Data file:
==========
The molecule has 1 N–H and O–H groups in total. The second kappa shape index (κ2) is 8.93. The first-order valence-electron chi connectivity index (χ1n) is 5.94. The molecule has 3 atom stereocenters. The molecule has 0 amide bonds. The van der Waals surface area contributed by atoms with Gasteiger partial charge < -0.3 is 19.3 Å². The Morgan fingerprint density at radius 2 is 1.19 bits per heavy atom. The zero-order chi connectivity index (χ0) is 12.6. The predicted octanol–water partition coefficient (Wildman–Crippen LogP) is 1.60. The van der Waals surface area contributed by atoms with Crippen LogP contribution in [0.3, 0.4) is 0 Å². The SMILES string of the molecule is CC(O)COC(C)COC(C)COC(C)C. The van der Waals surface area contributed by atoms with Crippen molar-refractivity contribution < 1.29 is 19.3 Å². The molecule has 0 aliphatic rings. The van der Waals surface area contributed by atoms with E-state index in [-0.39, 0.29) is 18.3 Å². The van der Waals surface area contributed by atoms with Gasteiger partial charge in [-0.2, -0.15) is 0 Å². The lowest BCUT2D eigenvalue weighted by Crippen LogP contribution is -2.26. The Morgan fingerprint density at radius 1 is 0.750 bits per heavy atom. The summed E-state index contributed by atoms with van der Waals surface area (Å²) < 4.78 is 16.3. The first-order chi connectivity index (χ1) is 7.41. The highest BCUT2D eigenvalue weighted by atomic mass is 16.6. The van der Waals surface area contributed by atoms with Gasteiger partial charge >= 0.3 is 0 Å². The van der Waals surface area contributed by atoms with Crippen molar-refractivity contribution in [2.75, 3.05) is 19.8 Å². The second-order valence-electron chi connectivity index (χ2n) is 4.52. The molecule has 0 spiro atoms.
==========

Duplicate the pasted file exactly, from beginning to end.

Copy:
The molecule has 1 N–H and O–H groups in total. The second kappa shape index (κ2) is 8.93. The first-order valence-electron chi connectivity index (χ1n) is 5.94. The molecule has 3 atom stereocenters. The molecule has 0 amide bonds. The van der Waals surface area contributed by atoms with Gasteiger partial charge < -0.3 is 19.3 Å². The Morgan fingerprint density at radius 2 is 1.19 bits per heavy atom. The zero-order chi connectivity index (χ0) is 12.6. The predicted octanol–water partition coefficient (Wildman–Crippen LogP) is 1.60. The van der Waals surface area contributed by atoms with Crippen LogP contribution in [0.3, 0.4) is 0 Å². The SMILES string of the molecule is CC(O)COC(C)COC(C)COC(C)C. The van der Waals surface area contributed by atoms with Crippen molar-refractivity contribution < 1.29 is 19.3 Å². The molecule has 0 aliphatic rings. The van der Waals surface area contributed by atoms with E-state index in [-0.39, 0.29) is 18.3 Å². The van der Waals surface area contributed by atoms with Gasteiger partial charge in [-0.2, -0.15) is 0 Å². The lowest BCUT2D eigenvalue weighted by Crippen LogP contribution is -2.26. The Morgan fingerprint density at radius 1 is 0.750 bits per heavy atom. The summed E-state index contributed by atoms with van der Waals surface area (Å²) < 4.78 is 16.3. The first-order chi connectivity index (χ1) is 7.41. The highest BCUT2D eigenvalue weighted by atomic mass is 16.6. The van der Waals surface area contributed by atoms with Gasteiger partial charge >= 0.3 is 0 Å². The van der Waals surface area contributed by atoms with Crippen molar-refractivity contribution in [2.75, 3.05) is 19.8 Å². The second-order valence-electron chi connectivity index (χ2n) is 4.52. The molecule has 0 spiro atoms.